By today's standards, most producers are happy to know their trucks are driving through the right subdivision, hoping the driver can find the customer's pickup. In the near future, governmental policy changes governing the control of the satellite-based Global Positioning System (GPS) will enable producers to pinpoint their deliveries and employee activities.

Department of Defense (DOD) engineers developed the GPS to monitor troop movements and deploy weapons. The system's master control center currently provides two levels of service: a precise positioning service for defense purposes and an encoded standard positioning service for civilian use. System engineers create the difference in GPS service levels by adding a position error known as "selective availability." This dual system may soon become one.

The federal government has recognized the need to increase the availability of GPS technology. In 1996, responding to the question of how GPS fits in national defense plans, the Office of Science and Technology Policy's National Security Council issued a fact sheet that recommended eliminating the dual-service system by 2006. Beginning next year, the president will receive an annual report from GPS system managers on the military need to continue adding the selective availability.

Last January, Vice President Al Gore announced a $400 million GPS modernization program that would add two new civil signals. Each new civil signal would require the addition of 18 Block HF satellites to ensure users of worldwide 24-hour signal capabilities. Even with the best estimates of federal funding, the first of the new stand-alone civilian GPS systems wouldn't be fully operative until the end of 2009.

To reduce this waiting period, in October 1998 near a Nebraska cornfield, technicians with the USDOT began working with other government agencies to develop nationwide availability of highly accurate GPS signaling. The Nebraska location is the first of a series of radio stations that will become a nationwide civilian geolocation system in 3 to 4 years. This National Differential Global Positioning System, or NDGPS, will correct not only the selective availability errors intentionally placed on GPS by DOD engineers but also those errors inherent in any satellite-based location system, such as atmospheric effects and satellite operating parameters. This new civilian-oriented system provides accuracy to within 3 meters nationwide.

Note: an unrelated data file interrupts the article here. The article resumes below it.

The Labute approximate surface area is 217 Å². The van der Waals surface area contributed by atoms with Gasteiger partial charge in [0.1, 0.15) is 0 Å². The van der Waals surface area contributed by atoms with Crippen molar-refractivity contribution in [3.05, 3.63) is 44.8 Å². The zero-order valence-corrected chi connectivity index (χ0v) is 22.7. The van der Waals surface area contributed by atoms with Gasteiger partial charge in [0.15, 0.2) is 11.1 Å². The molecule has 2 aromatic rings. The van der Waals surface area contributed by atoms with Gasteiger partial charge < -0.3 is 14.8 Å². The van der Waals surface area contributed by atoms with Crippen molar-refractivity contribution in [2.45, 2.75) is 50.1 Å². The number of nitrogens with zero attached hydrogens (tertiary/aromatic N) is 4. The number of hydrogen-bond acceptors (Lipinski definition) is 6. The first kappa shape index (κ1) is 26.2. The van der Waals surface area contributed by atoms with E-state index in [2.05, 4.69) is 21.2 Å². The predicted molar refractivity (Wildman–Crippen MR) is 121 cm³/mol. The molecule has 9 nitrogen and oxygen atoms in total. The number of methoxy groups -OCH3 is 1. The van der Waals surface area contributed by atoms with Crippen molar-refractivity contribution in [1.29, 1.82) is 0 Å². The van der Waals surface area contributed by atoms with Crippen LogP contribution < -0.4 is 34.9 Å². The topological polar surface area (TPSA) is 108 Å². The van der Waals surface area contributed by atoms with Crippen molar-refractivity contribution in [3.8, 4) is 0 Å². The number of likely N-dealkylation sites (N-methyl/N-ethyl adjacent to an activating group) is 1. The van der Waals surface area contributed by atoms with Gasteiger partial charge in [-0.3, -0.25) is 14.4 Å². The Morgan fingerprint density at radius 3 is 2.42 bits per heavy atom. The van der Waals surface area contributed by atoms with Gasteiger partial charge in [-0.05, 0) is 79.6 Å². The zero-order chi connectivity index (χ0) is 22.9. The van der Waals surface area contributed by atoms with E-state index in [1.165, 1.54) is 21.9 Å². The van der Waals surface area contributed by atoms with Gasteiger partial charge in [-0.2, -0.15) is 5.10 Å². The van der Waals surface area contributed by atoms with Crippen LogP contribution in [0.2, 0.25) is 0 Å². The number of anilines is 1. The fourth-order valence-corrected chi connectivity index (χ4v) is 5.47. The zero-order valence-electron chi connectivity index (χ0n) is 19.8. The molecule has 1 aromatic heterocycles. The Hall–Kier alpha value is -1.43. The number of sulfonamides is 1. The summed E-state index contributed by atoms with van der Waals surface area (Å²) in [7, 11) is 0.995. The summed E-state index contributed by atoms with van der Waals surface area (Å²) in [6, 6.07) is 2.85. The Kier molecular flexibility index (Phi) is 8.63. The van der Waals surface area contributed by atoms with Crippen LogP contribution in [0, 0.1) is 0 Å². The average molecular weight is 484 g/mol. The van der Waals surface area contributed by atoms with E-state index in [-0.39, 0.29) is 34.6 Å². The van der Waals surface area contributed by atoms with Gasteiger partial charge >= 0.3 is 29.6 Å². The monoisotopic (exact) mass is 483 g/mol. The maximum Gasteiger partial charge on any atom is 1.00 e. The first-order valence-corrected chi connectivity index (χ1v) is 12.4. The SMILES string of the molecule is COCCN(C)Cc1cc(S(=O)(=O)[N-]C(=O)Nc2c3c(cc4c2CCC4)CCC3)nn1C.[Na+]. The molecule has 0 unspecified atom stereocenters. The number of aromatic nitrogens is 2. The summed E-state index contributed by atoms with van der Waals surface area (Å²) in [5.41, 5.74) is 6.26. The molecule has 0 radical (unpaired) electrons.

Some engineering challenges will emerge before the system is fully in place. There are concerns that new closer stations may create areas of increased frequency interference. Another concern is the balance between the necessary signal strength with station location; fewer stations require a stronger signal, potentially creating more signal interference. Then there's the problem of land-based obstacles that can block radio transmissions.

When the USDOT's system is in place, planners hope to enhance the country's total transportation effort. Using GPS signals, the software can locate a truck to within the nearest street. With NDGPS, the software lets the dispatcher know, by number, if the truck is on the correct lot.

In many areas where NDGPS's higher accuracy is available, most producers elect not to use it. But in the near future, producers may want to consider the higher accuracy.

This article includes an article by Daniel Sovocool on potential legal issues with GPS. There is also a table of interesting applications underway to improve transportation.

Keywords: National Differential Global Positioning System, selective availability, GPS, dispatch, track, satellite, Intelligent Transportation System, ITS, automatic vehicle location, AVL, legal